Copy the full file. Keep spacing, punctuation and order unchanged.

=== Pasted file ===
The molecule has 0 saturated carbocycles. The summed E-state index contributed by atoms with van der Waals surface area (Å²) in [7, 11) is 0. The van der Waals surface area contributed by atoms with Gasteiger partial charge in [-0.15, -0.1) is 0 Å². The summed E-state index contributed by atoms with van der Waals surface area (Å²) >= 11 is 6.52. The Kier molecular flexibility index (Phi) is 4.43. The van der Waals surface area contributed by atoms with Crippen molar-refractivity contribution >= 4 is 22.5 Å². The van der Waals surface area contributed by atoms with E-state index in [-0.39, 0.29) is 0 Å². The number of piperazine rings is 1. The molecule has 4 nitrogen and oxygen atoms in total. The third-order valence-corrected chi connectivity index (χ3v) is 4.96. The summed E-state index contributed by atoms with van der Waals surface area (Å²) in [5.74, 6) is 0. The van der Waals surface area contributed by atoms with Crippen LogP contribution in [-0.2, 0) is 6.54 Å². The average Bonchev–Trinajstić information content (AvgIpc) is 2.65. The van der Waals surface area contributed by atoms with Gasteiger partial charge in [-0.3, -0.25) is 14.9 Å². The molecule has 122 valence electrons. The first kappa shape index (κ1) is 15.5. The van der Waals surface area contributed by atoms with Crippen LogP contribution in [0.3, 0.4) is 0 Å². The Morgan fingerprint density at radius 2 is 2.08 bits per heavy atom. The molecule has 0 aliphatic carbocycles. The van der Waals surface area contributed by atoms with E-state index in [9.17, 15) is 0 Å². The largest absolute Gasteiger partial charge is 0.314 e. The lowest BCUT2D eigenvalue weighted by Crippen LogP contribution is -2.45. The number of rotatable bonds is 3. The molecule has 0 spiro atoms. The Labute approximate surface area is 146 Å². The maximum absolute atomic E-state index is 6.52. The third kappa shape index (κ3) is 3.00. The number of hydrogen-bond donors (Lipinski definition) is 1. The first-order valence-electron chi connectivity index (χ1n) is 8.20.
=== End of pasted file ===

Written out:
The molecule has 0 saturated carbocycles. The summed E-state index contributed by atoms with van der Waals surface area (Å²) in [7, 11) is 0. The van der Waals surface area contributed by atoms with Gasteiger partial charge in [-0.15, -0.1) is 0 Å². The summed E-state index contributed by atoms with van der Waals surface area (Å²) >= 11 is 6.52. The Kier molecular flexibility index (Phi) is 4.43. The van der Waals surface area contributed by atoms with Crippen molar-refractivity contribution >= 4 is 22.5 Å². The van der Waals surface area contributed by atoms with E-state index in [-0.39, 0.29) is 0 Å². The number of piperazine rings is 1. The molecule has 4 nitrogen and oxygen atoms in total. The third-order valence-corrected chi connectivity index (χ3v) is 4.96. The summed E-state index contributed by atoms with van der Waals surface area (Å²) in [5.74, 6) is 0. The van der Waals surface area contributed by atoms with Crippen LogP contribution in [-0.2, 0) is 6.54 Å². The average Bonchev–Trinajstić information content (AvgIpc) is 2.65. The van der Waals surface area contributed by atoms with Gasteiger partial charge in [-0.3, -0.25) is 14.9 Å². The molecule has 122 valence electrons. The first kappa shape index (κ1) is 15.5. The van der Waals surface area contributed by atoms with Crippen LogP contribution in [0.3, 0.4) is 0 Å². The Morgan fingerprint density at radius 2 is 2.08 bits per heavy atom. The molecule has 0 aliphatic carbocycles. The van der Waals surface area contributed by atoms with E-state index in [9.17, 15) is 0 Å². The largest absolute Gasteiger partial charge is 0.314 e. The lowest BCUT2D eigenvalue weighted by Crippen LogP contribution is -2.45. The number of rotatable bonds is 3. The molecule has 0 spiro atoms. The Labute approximate surface area is 146 Å². The maximum absolute atomic E-state index is 6.52. The third kappa shape index (κ3) is 3.00. The number of hydrogen-bond donors (Lipinski definition) is 1. The first-order valence-electron chi connectivity index (χ1n) is 8.20.